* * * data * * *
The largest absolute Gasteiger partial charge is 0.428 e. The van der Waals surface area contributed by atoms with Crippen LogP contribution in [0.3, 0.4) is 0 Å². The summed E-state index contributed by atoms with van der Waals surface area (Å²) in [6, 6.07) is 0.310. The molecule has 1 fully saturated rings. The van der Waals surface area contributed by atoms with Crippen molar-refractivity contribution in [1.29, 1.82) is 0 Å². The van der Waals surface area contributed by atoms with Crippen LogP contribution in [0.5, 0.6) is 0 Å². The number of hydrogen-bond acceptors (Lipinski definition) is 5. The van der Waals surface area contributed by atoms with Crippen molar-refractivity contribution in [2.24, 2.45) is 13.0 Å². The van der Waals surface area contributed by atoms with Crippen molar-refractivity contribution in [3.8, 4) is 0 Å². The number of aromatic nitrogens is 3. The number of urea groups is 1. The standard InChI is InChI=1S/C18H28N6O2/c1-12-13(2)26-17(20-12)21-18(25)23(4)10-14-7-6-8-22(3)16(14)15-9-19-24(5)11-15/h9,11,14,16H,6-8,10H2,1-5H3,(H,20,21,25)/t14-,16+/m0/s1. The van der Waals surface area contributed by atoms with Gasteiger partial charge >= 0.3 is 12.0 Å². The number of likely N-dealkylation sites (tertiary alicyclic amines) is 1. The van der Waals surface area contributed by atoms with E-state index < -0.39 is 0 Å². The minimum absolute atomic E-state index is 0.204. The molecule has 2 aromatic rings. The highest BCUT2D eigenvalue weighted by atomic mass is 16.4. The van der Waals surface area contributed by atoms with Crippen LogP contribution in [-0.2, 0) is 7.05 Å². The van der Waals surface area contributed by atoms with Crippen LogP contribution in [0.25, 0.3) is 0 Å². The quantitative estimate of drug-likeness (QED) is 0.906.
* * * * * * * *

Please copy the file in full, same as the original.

The largest absolute Gasteiger partial charge is 0.428 e. The van der Waals surface area contributed by atoms with Crippen LogP contribution in [0.3, 0.4) is 0 Å². The summed E-state index contributed by atoms with van der Waals surface area (Å²) in [6, 6.07) is 0.310. The molecule has 1 fully saturated rings. The van der Waals surface area contributed by atoms with Crippen molar-refractivity contribution in [1.29, 1.82) is 0 Å². The van der Waals surface area contributed by atoms with Crippen LogP contribution in [0.5, 0.6) is 0 Å². The number of hydrogen-bond acceptors (Lipinski definition) is 5. The van der Waals surface area contributed by atoms with Crippen molar-refractivity contribution in [2.24, 2.45) is 13.0 Å². The van der Waals surface area contributed by atoms with Crippen molar-refractivity contribution in [3.8, 4) is 0 Å². The number of aromatic nitrogens is 3. The number of urea groups is 1. The standard InChI is InChI=1S/C18H28N6O2/c1-12-13(2)26-17(20-12)21-18(25)23(4)10-14-7-6-8-22(3)16(14)15-9-19-24(5)11-15/h9,11,14,16H,6-8,10H2,1-5H3,(H,20,21,25)/t14-,16+/m0/s1. The van der Waals surface area contributed by atoms with Gasteiger partial charge >= 0.3 is 12.0 Å². The number of likely N-dealkylation sites (tertiary alicyclic amines) is 1. The van der Waals surface area contributed by atoms with E-state index < -0.39 is 0 Å². The minimum absolute atomic E-state index is 0.204. The molecule has 2 aromatic rings. The highest BCUT2D eigenvalue weighted by atomic mass is 16.4. The van der Waals surface area contributed by atoms with Crippen LogP contribution in [-0.2, 0) is 7.05 Å². The van der Waals surface area contributed by atoms with Crippen LogP contribution in [0.25, 0.3) is 0 Å². The quantitative estimate of drug-likeness (QED) is 0.906.